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Food and Beverage Trends to Watch in 2020

Manufacturing Execution System (MES)
February 25, 2020
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For food and beverage manufacturers, 2020 promises to be another year of change. As we head into a new decade, here are three consumer-led food and beverage industry trends that have the capacity to change the food and beverage manufacturing landscape.

1.     The Meat(less) Industry

A meatless hamburger sounds like something Jerry Seinfeld would have debated over coffee with George for an entire episode. Now, it’s a reality.

The market value of meat substitutes in the United States is forecasted to reach nearly $30 billion by 2026 – reaching parity with the size of the meat and dairy industry.

This is due to changing consumer tastes, with plant-based foods, like the Burger King Impossible Whopper, gaining mainstream interest. There has also been a noticeable drop in dairy consumption, leading to two of the largest U.S. milk processors having to file for bankruptcy in the last few months.

But it’s not all doom and gloom for meat and dairy farmers and processers. While this change in eating habits adds volatility, it’s more nuanced. Instead of simply producing milk, some companies are diversifying their products to remain solvent, bringing to market popular diary-based dips, cheese, and butters.

The companies that can remain agile and proactive will stand to gain the most from this shift.

2.     Increase in Customization

Customers want to customize their purchases, if nothing else.

As this happens more and more, manufacturers will have to deal with new packaging requirements, shipping directly to the consumer, higher shipping costs, which will just add more cost to the fully-shipped product.

Coupled with more companies needing to ship directly to the customer – via entities like Amazon – there will be a need for private labeling that will likely mean more regulations to ship online.

This will lead to better and faster compliance as technology changes and the means by which they ship evolves.

3.     Cannabis

Just about everyone was talking about cannabis in 2019. It made headlines all over the country.

Even though the industry seems like the wild, wild, west, on the heels of business growth due to evolving marijuana laws, we expect to start to see the market retract in 2020, as some companies shutter operations similarly to how the craft beer industry eventually shrunk when choices ran rampant.

Regulations, while not heavily enforced right now, will be stricter, which will force cannabis manufacturers and processors to standardize, which will in turn case them to turn toward systems and tools to exercise greater operational control.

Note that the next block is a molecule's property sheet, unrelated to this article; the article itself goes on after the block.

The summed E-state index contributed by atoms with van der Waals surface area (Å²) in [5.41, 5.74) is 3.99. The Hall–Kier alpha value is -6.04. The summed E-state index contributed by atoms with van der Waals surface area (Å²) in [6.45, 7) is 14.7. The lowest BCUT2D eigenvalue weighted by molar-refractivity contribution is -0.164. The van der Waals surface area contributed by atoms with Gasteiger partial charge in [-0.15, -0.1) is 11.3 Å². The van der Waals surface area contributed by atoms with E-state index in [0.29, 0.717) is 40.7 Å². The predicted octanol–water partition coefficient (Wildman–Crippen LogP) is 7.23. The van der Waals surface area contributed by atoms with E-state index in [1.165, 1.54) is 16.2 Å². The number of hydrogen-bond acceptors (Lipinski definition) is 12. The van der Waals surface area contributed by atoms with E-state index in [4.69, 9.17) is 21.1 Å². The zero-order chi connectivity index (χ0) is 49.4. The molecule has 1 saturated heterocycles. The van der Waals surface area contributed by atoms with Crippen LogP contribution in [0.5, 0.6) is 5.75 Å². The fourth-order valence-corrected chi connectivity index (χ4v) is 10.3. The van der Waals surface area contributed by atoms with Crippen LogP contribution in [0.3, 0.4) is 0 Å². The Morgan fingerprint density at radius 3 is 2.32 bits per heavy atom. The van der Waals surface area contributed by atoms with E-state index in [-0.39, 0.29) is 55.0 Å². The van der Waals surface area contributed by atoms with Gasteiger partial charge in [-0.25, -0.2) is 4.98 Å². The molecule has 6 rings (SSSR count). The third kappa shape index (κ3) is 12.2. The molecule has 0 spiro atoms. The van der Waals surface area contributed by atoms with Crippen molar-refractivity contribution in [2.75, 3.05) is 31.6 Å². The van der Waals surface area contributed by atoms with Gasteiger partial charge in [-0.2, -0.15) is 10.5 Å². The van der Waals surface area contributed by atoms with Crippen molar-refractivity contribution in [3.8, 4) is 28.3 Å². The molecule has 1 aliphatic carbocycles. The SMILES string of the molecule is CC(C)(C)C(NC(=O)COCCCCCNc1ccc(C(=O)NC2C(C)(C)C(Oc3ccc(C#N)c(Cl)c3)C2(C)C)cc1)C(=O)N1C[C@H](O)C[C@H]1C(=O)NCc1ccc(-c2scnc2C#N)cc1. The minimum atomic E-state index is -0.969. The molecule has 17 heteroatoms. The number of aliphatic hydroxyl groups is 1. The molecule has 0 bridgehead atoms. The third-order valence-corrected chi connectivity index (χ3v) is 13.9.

In short: more rules will rule the day and manufacturers who take the steps to prepare for that future will be left standing after that wild west dust settles.

Manufacturing in 2020 and beyond

Underscoring all of these trends is the key question: How can food and beverage manufacturers balance the requirements of the market, the industry, and the customer while maintaining and growing a profitable business?

For many manufacturers, digitizing their operations enables the kind of agility requires to adapt.

For more insights on how manufacturers have successfully made this business transformation, read how Hausbeck Pickles & Peppers grew from a home-based business in 1923 to a large-scale operation that today delivers 10 billion pickle slices per year to fast food giants such as Subway, Burger King, and Domino’s Pizza.

This year promises much change for manufacturers. But if you know what’s ahead and how to prepare for it, you can be assured of realizing a successful 2020.

About the Author

Mike Hart Director of Product Strategy, Manufacturing & Industrial IoT, Plex Systems

Mike Hart is Director of Product Strategy, Manufacturing & Industrial IoT at Plex Systems. In this role, he designs and builds cloud solutions exclusively for the manufacturing industry. Hart also leads IoT (Internet of Things) product innovation, helping global manufacturers leverage the latest connected technologies to achieve more efficient, agile and automated operations. Hart has nearly 20 years of experience in the cloud software industry.

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